In attempting to minimize or overcome the need for such compromise of system performance, practitioners in the art have endeavored to provide improved systems. Such attempts have included multiple loop control systems and systems which alter the loop gain in response to frequency lock or out of lock conditions. While such attempts have improved certain aspects of the system performance, they have often been beset by difficulties associated with increased complexity or transition difficulties between the in-sync and out-of-sync condition of system operation. There remains, therefore, a need in the art for an improved horizontal scan oscillator control system which minimizes static phase error.
Accordingly, it is a general object of the present invention to provide an improved horizontal scan oscillator control system. It is a more particular object of the present invention to provide an improved oscillator control system which responds to and corrects static phase error.
The features of the present invention, which are believed to be novel, are set forth with particularity in the appended claims. The invention, together with further objects and advantages thereof, may best be understood by reference to the following description taken in conjunction with the accompanying drawings, in the several figures of which like reference numerals identify like elements and in which:
FIG. 1 sets forth a typical prior art phase locked loop system;
FIG. 2 sets forth a block diagram of a television receiver constructed in accordance with the present invention; and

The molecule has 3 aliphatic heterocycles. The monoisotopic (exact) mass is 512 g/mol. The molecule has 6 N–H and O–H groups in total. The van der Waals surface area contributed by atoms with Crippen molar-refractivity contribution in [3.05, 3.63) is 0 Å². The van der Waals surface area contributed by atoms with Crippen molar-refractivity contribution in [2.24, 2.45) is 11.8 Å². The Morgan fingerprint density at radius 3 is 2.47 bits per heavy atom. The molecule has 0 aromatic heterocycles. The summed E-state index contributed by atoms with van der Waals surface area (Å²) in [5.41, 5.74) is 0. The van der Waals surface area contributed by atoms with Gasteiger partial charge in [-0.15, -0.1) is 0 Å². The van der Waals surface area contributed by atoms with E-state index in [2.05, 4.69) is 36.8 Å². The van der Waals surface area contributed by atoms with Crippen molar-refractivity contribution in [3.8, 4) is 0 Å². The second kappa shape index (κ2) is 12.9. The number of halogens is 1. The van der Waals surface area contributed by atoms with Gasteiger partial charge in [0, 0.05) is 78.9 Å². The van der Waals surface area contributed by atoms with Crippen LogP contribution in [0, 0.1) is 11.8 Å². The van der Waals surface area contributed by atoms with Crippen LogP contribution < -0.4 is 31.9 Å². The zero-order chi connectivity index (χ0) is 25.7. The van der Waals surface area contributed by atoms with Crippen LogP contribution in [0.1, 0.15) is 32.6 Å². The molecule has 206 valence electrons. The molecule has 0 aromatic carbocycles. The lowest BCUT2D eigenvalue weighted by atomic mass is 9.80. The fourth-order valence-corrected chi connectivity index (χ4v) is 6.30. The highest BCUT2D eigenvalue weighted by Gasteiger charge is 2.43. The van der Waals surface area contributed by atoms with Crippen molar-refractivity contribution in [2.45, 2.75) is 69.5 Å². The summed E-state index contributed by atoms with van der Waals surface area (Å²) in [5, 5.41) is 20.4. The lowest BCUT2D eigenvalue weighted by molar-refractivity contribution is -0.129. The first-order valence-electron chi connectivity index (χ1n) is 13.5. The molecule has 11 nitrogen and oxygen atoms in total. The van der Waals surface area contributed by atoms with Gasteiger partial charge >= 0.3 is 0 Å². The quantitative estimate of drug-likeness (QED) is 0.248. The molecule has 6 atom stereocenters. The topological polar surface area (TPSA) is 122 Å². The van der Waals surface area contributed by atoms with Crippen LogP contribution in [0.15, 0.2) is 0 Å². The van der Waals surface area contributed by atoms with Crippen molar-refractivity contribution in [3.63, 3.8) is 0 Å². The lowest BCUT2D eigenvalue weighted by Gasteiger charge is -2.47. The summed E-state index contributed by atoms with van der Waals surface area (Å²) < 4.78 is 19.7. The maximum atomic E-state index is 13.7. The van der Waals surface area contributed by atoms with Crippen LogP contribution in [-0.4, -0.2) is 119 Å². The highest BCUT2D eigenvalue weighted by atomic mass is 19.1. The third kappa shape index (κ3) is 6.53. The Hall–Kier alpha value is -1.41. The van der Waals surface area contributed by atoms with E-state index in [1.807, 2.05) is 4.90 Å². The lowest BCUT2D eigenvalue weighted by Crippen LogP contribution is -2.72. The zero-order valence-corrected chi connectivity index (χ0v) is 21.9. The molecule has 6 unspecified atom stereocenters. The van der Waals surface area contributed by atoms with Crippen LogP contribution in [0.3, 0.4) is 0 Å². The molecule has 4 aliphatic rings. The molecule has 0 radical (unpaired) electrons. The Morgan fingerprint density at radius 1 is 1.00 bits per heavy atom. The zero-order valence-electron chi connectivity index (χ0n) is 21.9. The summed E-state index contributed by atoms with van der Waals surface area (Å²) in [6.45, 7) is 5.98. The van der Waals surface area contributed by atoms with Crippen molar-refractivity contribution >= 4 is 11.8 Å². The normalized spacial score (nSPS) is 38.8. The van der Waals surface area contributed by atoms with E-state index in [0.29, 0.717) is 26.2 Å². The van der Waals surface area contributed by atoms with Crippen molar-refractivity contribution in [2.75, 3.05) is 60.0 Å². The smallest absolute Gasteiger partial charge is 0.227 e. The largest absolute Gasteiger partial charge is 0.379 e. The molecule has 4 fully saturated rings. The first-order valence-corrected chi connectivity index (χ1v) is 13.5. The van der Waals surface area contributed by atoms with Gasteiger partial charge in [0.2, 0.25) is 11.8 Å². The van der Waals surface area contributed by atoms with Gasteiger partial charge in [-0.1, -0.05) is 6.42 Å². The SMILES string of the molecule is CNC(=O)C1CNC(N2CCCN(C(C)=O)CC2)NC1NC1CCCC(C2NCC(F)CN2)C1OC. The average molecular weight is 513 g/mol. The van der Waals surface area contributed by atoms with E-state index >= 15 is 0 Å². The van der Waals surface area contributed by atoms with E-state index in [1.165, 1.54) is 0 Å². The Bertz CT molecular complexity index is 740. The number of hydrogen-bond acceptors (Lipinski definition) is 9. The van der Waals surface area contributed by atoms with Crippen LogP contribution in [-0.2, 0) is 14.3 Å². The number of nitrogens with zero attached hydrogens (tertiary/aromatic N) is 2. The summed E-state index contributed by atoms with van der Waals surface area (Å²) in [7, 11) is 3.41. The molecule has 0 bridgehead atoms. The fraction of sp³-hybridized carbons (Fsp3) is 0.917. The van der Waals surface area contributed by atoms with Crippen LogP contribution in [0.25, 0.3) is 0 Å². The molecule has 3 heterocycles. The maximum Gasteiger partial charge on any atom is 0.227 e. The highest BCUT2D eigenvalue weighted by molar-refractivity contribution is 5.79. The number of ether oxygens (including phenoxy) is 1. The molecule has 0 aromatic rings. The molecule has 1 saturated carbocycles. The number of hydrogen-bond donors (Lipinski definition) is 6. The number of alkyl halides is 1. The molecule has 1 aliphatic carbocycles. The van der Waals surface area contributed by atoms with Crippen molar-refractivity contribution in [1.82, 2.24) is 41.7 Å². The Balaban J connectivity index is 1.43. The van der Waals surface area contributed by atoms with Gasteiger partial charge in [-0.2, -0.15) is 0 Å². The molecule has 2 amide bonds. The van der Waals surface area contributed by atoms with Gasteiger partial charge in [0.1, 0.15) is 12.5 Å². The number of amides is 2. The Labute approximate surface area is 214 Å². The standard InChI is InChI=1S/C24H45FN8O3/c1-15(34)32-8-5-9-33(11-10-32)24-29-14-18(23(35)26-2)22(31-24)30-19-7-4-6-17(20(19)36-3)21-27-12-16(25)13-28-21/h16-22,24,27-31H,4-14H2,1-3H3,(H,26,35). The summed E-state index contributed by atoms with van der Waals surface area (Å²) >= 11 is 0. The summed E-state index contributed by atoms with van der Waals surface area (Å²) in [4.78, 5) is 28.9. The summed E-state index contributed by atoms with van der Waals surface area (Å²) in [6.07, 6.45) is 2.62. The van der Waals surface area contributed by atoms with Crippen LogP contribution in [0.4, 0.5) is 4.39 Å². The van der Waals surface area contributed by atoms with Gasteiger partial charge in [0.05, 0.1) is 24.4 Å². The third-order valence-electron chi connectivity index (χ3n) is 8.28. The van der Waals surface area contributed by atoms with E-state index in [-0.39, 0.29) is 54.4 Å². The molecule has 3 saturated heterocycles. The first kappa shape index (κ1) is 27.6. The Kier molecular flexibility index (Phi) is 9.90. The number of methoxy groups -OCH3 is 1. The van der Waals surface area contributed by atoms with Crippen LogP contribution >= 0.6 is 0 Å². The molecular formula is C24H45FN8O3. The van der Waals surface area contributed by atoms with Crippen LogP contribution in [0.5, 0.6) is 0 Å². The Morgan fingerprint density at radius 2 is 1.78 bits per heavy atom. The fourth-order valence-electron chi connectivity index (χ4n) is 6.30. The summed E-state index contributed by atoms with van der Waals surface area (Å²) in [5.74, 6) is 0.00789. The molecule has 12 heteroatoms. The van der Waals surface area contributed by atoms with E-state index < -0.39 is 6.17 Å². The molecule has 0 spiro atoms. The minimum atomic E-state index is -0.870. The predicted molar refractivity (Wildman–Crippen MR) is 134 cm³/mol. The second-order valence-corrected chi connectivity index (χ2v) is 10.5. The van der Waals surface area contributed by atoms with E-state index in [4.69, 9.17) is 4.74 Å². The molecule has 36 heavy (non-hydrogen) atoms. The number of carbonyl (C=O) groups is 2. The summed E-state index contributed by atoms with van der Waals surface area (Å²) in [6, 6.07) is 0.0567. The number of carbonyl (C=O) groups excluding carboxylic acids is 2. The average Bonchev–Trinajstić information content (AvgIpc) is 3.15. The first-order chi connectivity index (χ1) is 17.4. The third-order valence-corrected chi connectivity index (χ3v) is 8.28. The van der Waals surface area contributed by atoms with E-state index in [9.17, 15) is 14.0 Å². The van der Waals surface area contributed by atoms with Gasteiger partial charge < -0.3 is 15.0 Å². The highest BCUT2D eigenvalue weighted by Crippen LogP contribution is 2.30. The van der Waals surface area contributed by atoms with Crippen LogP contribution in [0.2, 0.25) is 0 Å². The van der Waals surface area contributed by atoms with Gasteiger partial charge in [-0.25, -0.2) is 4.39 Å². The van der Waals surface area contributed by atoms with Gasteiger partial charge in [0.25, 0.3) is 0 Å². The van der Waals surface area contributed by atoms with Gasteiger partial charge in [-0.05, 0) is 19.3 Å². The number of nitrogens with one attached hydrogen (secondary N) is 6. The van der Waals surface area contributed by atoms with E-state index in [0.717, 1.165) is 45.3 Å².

FIG. 3 sets forth a block diagram of a static phase error responsive oscillator control constructed in accordance with the present invention.
FIG. 2 sets forth a block diagram of a television receiver constructed in accordance with the present invention and generally referenced by numeral 20. Receiver 20 includes a receiving antenna 21 coupled to a tuner 22. Tuner 22 is coupled to an intermediate frequency system 23 which in turn is coupled to a synchronous detector 24. A signal processor 25 which includes conventional systems for processing picture and sound information is coupled to a display 26. A sync signal separator 30 is coupled to the output of synchronous detector 24. A vertical scan oscillator and control system 31 is coupled to sync separator 30 and a vertical output amplifier 32. The latter is coupled to display 26. A horizontal scan oscillator and control system 40 is coupled to sync separator 30 and a horizontal output amplifier 41. The latter is coupled to display 26 and a high voltage generator 42. High voltage generator 42 produces the high voltage potential required for display 26.